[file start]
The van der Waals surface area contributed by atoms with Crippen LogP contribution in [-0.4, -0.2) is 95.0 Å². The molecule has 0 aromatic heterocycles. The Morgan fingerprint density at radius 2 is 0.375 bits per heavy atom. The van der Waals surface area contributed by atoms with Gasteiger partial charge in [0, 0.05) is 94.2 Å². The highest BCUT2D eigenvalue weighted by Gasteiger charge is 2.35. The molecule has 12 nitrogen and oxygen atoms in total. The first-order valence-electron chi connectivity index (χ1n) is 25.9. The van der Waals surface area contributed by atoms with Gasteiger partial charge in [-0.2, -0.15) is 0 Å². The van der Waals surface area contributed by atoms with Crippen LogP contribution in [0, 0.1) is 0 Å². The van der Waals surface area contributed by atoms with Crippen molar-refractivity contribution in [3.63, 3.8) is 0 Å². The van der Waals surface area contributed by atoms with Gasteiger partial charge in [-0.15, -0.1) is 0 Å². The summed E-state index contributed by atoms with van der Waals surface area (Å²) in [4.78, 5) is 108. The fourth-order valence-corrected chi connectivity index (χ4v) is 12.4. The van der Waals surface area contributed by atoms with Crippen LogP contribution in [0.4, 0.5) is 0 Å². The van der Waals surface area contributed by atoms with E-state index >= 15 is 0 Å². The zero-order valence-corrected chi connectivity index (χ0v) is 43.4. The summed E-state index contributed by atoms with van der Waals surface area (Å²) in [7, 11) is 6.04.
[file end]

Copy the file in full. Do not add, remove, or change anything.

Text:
The van der Waals surface area contributed by atoms with Crippen LogP contribution in [-0.4, -0.2) is 95.0 Å². The molecule has 0 aromatic heterocycles. The Morgan fingerprint density at radius 2 is 0.375 bits per heavy atom. The van der Waals surface area contributed by atoms with Gasteiger partial charge in [0, 0.05) is 94.2 Å². The highest BCUT2D eigenvalue weighted by Gasteiger charge is 2.35. The molecule has 12 nitrogen and oxygen atoms in total. The first-order valence-electron chi connectivity index (χ1n) is 25.9. The van der Waals surface area contributed by atoms with Gasteiger partial charge in [-0.2, -0.15) is 0 Å². The van der Waals surface area contributed by atoms with Crippen LogP contribution in [0, 0.1) is 0 Å². The van der Waals surface area contributed by atoms with Crippen molar-refractivity contribution in [3.63, 3.8) is 0 Å². The van der Waals surface area contributed by atoms with Gasteiger partial charge in [-0.15, -0.1) is 0 Å². The summed E-state index contributed by atoms with van der Waals surface area (Å²) in [4.78, 5) is 108. The fourth-order valence-corrected chi connectivity index (χ4v) is 12.4. The van der Waals surface area contributed by atoms with Crippen LogP contribution in [0.4, 0.5) is 0 Å². The van der Waals surface area contributed by atoms with E-state index >= 15 is 0 Å². The zero-order valence-corrected chi connectivity index (χ0v) is 43.4. The summed E-state index contributed by atoms with van der Waals surface area (Å²) in [7, 11) is 6.04.